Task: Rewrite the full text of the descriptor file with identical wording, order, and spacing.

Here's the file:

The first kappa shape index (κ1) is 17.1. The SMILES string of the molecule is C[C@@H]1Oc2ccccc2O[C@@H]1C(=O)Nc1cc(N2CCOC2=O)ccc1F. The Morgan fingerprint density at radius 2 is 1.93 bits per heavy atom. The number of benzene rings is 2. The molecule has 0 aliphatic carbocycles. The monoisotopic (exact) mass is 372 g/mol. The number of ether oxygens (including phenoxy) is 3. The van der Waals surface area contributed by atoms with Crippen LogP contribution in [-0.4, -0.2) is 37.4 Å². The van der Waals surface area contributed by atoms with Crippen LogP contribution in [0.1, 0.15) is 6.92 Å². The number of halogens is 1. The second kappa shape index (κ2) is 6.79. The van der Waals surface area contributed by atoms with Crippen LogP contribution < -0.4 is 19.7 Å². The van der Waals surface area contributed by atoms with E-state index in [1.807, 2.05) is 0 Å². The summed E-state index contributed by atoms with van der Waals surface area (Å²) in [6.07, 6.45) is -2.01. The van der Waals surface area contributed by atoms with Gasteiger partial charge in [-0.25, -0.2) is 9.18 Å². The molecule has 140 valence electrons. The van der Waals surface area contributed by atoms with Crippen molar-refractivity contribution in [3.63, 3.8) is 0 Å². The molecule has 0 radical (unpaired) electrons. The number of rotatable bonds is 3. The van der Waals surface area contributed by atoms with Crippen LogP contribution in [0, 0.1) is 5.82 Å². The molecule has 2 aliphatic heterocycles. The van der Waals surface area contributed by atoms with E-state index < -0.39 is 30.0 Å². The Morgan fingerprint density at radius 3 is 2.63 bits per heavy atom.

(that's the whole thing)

The first kappa shape index (κ1) is 17.1. The SMILES string of the molecule is C[C@@H]1Oc2ccccc2O[C@@H]1C(=O)Nc1cc(N2CCOC2=O)ccc1F. The Morgan fingerprint density at radius 2 is 1.93 bits per heavy atom. The number of benzene rings is 2. The molecule has 0 aliphatic carbocycles. The monoisotopic (exact) mass is 372 g/mol. The number of ether oxygens (including phenoxy) is 3. The van der Waals surface area contributed by atoms with Crippen LogP contribution in [-0.4, -0.2) is 37.4 Å². The van der Waals surface area contributed by atoms with Crippen LogP contribution in [0.1, 0.15) is 6.92 Å². The number of halogens is 1. The second kappa shape index (κ2) is 6.79. The van der Waals surface area contributed by atoms with Crippen LogP contribution < -0.4 is 19.7 Å². The van der Waals surface area contributed by atoms with E-state index in [1.807, 2.05) is 0 Å². The summed E-state index contributed by atoms with van der Waals surface area (Å²) in [6.07, 6.45) is -2.01. The van der Waals surface area contributed by atoms with Gasteiger partial charge in [-0.25, -0.2) is 9.18 Å². The molecule has 140 valence electrons. The van der Waals surface area contributed by atoms with Crippen molar-refractivity contribution in [3.63, 3.8) is 0 Å². The molecule has 0 radical (unpaired) electrons. The number of rotatable bonds is 3. The van der Waals surface area contributed by atoms with Crippen LogP contribution in [0, 0.1) is 5.82 Å². The molecule has 2 aliphatic heterocycles. The van der Waals surface area contributed by atoms with E-state index < -0.39 is 30.0 Å². The Morgan fingerprint density at radius 3 is 2.63 bits per heavy atom.